My dad was a successful insurance agent (aka salesman). By the time I entered college, he was a district manager for a national ins. co. He had a small library of books that could collectively be called “The Art of Salesmanship”. I had read several of them by the time I started as an Econ. major.

    I kept thinking that the “both sides of a transaction are fully informed, rational actors” thing was just setting up the basics and actual human behavior would be addressed as courses advanced. I was wrong.

    I abandoned the Econ. major in my senior year. (This was in the 1970’s)

    Reply
  7. SJB

    OMG Yes!
    As an economist, I have been asking for years why the profession has not been taking the field of marketing seriously, as it is essentially demand analysis. The answers I have always gotten were either “I don’t know” or “Because there is no theory behind it”, both of which I found pretty ridiculous. Behavioral economics has been seen as some incredible revelation, without recognizing that marketers have developed a huge, and very lucrative field of study and application. It is the snobbery and arrogance of economists that prevents them from seeing what should be blatantly obvious, as usual. We are a sad profession.

    I also strongly agree that economists should study history. I have always liked it myself, and but for the history Ph.D.s driving cabs in the 1970s, would have studied it. Reading much more history since the financial crisis has helped me understand more about our current dilemma than any academic economic paper.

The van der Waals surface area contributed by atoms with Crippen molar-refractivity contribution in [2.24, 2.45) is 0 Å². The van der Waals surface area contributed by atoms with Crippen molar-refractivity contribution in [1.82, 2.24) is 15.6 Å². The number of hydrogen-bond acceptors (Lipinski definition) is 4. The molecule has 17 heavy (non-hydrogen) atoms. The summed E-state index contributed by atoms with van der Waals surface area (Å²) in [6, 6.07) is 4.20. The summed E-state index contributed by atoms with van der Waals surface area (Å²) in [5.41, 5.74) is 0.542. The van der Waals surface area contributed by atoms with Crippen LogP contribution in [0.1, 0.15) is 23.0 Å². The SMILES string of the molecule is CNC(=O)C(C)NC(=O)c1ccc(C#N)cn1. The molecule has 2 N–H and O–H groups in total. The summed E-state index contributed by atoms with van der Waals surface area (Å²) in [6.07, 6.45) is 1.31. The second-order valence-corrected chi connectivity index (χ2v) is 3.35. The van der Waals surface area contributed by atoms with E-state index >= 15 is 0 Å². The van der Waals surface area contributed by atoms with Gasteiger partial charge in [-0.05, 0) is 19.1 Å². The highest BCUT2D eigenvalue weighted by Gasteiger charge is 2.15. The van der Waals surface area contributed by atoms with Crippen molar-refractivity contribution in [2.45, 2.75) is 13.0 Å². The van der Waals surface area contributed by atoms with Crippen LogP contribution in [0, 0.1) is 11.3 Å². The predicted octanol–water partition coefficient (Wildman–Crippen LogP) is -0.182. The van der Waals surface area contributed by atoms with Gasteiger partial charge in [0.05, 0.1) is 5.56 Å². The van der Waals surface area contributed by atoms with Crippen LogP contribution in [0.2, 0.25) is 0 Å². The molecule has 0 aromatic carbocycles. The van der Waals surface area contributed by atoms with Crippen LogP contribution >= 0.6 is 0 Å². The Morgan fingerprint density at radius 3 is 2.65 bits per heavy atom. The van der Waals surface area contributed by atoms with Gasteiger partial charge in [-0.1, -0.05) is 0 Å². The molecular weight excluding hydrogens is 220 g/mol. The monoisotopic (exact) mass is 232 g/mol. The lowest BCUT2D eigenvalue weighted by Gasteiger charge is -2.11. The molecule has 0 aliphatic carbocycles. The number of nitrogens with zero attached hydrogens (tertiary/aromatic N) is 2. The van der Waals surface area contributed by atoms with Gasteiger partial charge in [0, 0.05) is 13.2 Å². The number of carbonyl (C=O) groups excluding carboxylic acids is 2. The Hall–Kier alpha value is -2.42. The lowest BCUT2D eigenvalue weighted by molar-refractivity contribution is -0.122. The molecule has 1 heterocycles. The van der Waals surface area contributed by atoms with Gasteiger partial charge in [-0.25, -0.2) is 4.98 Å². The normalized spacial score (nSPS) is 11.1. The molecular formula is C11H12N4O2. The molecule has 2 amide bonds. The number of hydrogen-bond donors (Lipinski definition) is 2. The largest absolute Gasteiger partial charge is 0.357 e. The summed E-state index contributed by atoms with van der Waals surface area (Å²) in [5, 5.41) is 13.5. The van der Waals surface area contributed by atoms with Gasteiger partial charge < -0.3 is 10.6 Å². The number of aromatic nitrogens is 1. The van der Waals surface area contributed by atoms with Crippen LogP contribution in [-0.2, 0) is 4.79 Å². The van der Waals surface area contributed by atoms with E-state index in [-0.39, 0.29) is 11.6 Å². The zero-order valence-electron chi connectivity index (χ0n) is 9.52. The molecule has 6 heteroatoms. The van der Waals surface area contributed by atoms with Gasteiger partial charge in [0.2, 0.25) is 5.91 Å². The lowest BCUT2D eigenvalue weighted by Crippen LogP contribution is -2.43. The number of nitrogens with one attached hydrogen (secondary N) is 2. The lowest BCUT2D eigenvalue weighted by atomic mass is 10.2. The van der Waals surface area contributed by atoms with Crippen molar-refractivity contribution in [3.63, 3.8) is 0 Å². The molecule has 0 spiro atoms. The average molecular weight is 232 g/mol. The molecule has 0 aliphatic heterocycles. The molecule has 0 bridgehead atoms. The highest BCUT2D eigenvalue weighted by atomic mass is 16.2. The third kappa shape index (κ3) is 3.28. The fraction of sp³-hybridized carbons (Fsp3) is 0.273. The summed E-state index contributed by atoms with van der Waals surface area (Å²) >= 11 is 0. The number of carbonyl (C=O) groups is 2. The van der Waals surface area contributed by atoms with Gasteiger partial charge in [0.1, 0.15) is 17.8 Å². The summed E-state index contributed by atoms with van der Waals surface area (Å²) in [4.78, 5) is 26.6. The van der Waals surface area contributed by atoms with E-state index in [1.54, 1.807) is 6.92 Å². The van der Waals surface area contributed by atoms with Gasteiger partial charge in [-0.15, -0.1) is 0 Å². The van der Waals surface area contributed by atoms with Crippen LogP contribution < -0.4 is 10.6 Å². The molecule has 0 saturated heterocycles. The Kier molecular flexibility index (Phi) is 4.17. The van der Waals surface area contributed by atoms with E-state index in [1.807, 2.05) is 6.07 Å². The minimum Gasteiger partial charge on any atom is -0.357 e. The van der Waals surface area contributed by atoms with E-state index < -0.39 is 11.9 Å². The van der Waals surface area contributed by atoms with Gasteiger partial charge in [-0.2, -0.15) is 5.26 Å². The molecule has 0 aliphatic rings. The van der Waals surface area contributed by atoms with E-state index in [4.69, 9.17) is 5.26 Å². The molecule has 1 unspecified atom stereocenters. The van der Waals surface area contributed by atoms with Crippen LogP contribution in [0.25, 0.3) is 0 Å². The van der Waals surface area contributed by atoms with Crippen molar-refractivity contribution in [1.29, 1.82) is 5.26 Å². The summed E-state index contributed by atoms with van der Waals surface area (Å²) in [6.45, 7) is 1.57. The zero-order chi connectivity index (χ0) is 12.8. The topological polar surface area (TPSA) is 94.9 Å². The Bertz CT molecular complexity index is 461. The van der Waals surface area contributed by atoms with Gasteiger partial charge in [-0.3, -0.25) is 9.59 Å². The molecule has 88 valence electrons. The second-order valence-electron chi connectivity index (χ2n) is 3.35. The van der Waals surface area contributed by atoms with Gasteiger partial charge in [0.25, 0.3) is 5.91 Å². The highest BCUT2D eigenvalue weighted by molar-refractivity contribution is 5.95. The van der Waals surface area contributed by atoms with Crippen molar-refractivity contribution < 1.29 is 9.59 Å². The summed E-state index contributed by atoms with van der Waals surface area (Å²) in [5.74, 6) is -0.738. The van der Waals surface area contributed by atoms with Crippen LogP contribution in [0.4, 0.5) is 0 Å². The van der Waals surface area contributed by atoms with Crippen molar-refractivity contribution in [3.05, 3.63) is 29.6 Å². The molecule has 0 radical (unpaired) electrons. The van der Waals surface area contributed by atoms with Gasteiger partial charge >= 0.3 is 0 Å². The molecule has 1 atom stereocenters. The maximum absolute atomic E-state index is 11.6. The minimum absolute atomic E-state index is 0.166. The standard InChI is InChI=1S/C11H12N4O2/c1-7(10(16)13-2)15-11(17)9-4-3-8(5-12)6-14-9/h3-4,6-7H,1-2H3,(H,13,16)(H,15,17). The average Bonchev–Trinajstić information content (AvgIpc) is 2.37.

Reply
    1. Off The Street

      We know it works in theory, but will it work in practice?

      followed by:

      What brand of laundry detergent do you use?
      or
      Why did you choose to buy that particular model of car?

      Aw, it was just Tastes all along. Who coulda node?

      Reply
  8. Dick Swenson

    Social propaganda, e.g., economic theories as well as political theories, have been around for much longer than most think. The “Iliad” and “Odyssey” were written to manipulate Greeks, the Bible (whatever parts you believe in) are nothing but propaganda, and most social fiction in the 19th century is propaganda. All these have established “narratives” (i.e. stories) that manipulate us all long after we have been exposed to them.

    Reply
    1. Adam Eran

      Far more difficult: find the publication, movie, etc. that is *not* propagandizing. Who was it said “Language is the ultimate propaganda”…a fact acknowledged by the Zen koans (What color is the wind?)…

      Reply
  9. YankeeFrank

    Social and economic incentives must be diligently applied to the great unwashed and totally ignored for the economic masters. Funny how that works.

    Reply
    1. MaroonBulldog

      It’s all the same psychology as training dogs: I reward mine with treats that I myself would never think of eating.

      Reply